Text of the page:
The Handball Arena will be disassembled and rebuilt as four new primary schools
The mayor wanted to make sure that the investment in the games could be translated into building social infrastructure, especially primary schools and community based sports facilities. We developed this concept for the Aquatics venue and the Handball Arena using this approach. The Handball Arena was successfully realised by AndArchitects, led by Lopes Santos and Ferreira Gomes. This venue will be disassembled and rebuilt as four new primary schools in Rio.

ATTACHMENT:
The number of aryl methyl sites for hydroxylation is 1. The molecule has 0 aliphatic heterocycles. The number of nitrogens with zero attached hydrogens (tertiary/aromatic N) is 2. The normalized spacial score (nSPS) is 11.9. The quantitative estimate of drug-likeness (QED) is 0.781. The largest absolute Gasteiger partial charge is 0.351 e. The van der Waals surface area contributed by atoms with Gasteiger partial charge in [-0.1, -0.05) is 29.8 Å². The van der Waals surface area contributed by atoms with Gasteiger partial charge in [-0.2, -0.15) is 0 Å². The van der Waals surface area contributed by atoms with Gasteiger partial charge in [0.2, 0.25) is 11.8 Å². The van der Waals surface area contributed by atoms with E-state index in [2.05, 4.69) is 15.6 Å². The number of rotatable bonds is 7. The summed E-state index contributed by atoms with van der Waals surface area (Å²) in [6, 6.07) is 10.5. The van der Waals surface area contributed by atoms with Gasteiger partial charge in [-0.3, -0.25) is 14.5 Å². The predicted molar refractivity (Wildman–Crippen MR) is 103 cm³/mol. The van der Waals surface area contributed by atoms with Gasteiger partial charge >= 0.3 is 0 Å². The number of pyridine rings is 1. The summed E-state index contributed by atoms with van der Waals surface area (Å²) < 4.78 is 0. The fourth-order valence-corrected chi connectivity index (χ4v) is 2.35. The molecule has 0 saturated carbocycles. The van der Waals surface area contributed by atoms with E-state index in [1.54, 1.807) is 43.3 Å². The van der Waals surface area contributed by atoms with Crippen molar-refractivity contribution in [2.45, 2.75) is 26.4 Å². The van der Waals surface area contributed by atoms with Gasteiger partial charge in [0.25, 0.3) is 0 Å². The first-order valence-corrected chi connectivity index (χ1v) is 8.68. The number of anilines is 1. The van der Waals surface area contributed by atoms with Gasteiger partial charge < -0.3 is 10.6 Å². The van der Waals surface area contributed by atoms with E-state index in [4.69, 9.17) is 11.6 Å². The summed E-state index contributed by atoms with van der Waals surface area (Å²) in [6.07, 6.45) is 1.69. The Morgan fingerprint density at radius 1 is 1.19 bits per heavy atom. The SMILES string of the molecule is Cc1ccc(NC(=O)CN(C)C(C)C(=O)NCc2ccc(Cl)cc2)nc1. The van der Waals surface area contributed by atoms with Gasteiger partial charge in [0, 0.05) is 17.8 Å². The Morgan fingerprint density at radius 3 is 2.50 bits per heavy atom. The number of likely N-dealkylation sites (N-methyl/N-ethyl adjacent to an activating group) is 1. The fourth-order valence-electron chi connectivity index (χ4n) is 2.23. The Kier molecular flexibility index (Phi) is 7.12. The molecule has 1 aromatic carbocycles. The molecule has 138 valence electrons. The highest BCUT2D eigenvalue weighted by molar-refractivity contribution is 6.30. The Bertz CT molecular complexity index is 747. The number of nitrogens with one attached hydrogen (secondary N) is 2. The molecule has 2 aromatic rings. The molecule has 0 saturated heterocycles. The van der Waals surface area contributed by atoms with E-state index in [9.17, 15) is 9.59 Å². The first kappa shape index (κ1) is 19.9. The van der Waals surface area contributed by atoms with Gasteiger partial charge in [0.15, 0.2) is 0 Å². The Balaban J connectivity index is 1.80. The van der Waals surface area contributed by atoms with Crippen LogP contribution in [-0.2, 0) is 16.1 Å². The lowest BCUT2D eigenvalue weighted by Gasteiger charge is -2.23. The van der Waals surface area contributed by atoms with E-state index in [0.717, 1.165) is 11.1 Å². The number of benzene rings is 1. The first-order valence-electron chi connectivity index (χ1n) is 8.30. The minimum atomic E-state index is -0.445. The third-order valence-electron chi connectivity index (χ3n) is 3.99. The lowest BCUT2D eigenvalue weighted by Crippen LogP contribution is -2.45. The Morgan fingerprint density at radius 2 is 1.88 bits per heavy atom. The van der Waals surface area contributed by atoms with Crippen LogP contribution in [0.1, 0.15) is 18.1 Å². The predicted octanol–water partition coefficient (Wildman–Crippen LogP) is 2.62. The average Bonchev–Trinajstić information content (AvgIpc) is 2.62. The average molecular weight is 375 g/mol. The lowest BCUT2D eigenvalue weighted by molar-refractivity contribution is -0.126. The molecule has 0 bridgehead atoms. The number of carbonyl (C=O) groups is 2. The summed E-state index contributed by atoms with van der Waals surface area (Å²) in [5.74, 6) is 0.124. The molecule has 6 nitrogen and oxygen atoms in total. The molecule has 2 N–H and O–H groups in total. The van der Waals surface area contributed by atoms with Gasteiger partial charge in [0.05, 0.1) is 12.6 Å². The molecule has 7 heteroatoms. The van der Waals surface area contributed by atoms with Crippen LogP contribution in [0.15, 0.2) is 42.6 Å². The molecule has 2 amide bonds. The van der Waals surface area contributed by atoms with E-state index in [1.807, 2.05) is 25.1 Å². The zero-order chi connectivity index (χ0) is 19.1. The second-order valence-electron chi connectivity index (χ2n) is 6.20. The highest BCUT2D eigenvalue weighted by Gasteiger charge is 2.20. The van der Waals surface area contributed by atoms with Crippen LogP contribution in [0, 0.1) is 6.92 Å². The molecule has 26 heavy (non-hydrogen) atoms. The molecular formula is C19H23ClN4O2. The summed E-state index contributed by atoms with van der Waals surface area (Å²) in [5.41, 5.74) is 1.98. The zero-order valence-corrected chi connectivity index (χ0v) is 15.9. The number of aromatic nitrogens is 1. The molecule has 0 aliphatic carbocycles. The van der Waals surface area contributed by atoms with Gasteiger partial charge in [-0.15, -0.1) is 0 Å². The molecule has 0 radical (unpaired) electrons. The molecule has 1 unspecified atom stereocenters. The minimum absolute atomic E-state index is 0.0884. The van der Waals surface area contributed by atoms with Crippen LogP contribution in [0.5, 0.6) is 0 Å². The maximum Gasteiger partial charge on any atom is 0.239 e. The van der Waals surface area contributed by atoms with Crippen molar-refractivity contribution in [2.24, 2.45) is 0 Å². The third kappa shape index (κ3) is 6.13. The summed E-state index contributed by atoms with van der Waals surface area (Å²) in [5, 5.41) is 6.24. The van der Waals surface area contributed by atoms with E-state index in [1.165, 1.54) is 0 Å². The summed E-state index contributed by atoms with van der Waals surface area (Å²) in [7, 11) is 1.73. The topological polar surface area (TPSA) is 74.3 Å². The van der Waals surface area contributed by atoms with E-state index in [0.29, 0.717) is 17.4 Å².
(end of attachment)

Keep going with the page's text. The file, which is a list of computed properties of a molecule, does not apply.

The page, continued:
The Olympic Aquatics Stadium will be taken down and its parts will be employed in the construction of two aquatics centres, one with a covered 50m pool and capacity for 6,000 people, the other with a 50m pool with capacity for 3,000 people.
In addition to the ‘Nomadic Architecture’ concept, legacy plays an important part in the Olympic Training Centre (OTC) Halls, which will be remodelled after the games and transformed into venues not just for Olympic athletes, but also for community use and a new high school for elite athlete training. For this facility, we are reusing the external gantry structure for the International Broadcasting Centre (IBC) that we designed for the games into the framework for student housing on the site adjacent to the OTC Halls.
Terraced garden rio
Have you made any mistakes and how did you rectify them?